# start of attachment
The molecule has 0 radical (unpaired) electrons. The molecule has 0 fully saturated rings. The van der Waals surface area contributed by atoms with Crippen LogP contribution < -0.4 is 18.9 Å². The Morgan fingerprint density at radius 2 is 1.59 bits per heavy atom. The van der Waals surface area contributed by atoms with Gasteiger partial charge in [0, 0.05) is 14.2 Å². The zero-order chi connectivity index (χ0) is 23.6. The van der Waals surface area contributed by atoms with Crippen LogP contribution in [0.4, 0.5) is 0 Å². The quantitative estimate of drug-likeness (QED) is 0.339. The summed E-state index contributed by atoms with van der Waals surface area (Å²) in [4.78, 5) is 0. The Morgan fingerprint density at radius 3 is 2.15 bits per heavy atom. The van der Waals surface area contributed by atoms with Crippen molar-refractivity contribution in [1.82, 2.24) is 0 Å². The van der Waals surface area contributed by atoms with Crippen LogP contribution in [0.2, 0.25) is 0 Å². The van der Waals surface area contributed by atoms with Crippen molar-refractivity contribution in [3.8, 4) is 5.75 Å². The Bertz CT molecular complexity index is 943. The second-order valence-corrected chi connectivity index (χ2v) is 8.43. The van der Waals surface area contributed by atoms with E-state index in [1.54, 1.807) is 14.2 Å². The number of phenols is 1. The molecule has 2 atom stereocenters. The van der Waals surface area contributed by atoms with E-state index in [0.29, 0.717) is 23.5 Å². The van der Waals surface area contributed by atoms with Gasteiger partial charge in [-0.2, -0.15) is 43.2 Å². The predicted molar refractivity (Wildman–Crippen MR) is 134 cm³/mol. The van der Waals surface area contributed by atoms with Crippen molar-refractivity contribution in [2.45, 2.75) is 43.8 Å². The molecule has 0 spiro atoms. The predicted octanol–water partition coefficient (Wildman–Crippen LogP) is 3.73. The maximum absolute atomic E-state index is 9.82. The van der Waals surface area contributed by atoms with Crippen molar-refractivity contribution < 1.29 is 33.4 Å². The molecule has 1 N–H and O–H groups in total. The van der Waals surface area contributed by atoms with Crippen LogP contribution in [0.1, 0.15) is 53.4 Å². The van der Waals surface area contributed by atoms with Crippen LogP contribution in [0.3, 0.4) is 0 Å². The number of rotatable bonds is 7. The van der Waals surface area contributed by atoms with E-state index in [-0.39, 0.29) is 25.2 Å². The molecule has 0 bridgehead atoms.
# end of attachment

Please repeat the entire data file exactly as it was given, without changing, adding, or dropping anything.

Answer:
The molecule has 0 radical (unpaired) electrons. The molecule has 0 fully saturated rings. The van der Waals surface area contributed by atoms with Crippen LogP contribution < -0.4 is 18.9 Å². The Morgan fingerprint density at radius 2 is 1.59 bits per heavy atom. The van der Waals surface area contributed by atoms with Gasteiger partial charge in [0, 0.05) is 14.2 Å². The zero-order chi connectivity index (χ0) is 23.6. The van der Waals surface area contributed by atoms with Crippen LogP contribution in [0.4, 0.5) is 0 Å². The quantitative estimate of drug-likeness (QED) is 0.339. The summed E-state index contributed by atoms with van der Waals surface area (Å²) in [4.78, 5) is 0. The Morgan fingerprint density at radius 3 is 2.15 bits per heavy atom. The van der Waals surface area contributed by atoms with Crippen molar-refractivity contribution in [1.82, 2.24) is 0 Å². The van der Waals surface area contributed by atoms with Crippen LogP contribution in [0.2, 0.25) is 0 Å². The van der Waals surface area contributed by atoms with Crippen molar-refractivity contribution in [3.8, 4) is 5.75 Å². The Bertz CT molecular complexity index is 943. The second-order valence-corrected chi connectivity index (χ2v) is 8.43. The van der Waals surface area contributed by atoms with E-state index in [1.54, 1.807) is 14.2 Å². The number of phenols is 1. The molecule has 2 atom stereocenters. The van der Waals surface area contributed by atoms with E-state index in [0.29, 0.717) is 23.5 Å². The van der Waals surface area contributed by atoms with Gasteiger partial charge in [-0.2, -0.15) is 43.2 Å². The predicted molar refractivity (Wildman–Crippen MR) is 134 cm³/mol. The van der Waals surface area contributed by atoms with Crippen molar-refractivity contribution in [2.45, 2.75) is 43.8 Å². The molecule has 0 spiro atoms. The predicted octanol–water partition coefficient (Wildman–Crippen LogP) is 3.73. The maximum absolute atomic E-state index is 9.82. The van der Waals surface area contributed by atoms with Crippen molar-refractivity contribution < 1.29 is 33.4 Å². The molecule has 1 N–H and O–H groups in total. The van der Waals surface area contributed by atoms with Crippen LogP contribution in [0.1, 0.15) is 53.4 Å². The van der Waals surface area contributed by atoms with Crippen LogP contribution in [0.3, 0.4) is 0 Å². The number of rotatable bonds is 7. The van der Waals surface area contributed by atoms with E-state index in [-0.39, 0.29) is 25.2 Å². The molecule has 0 bridgehead atoms.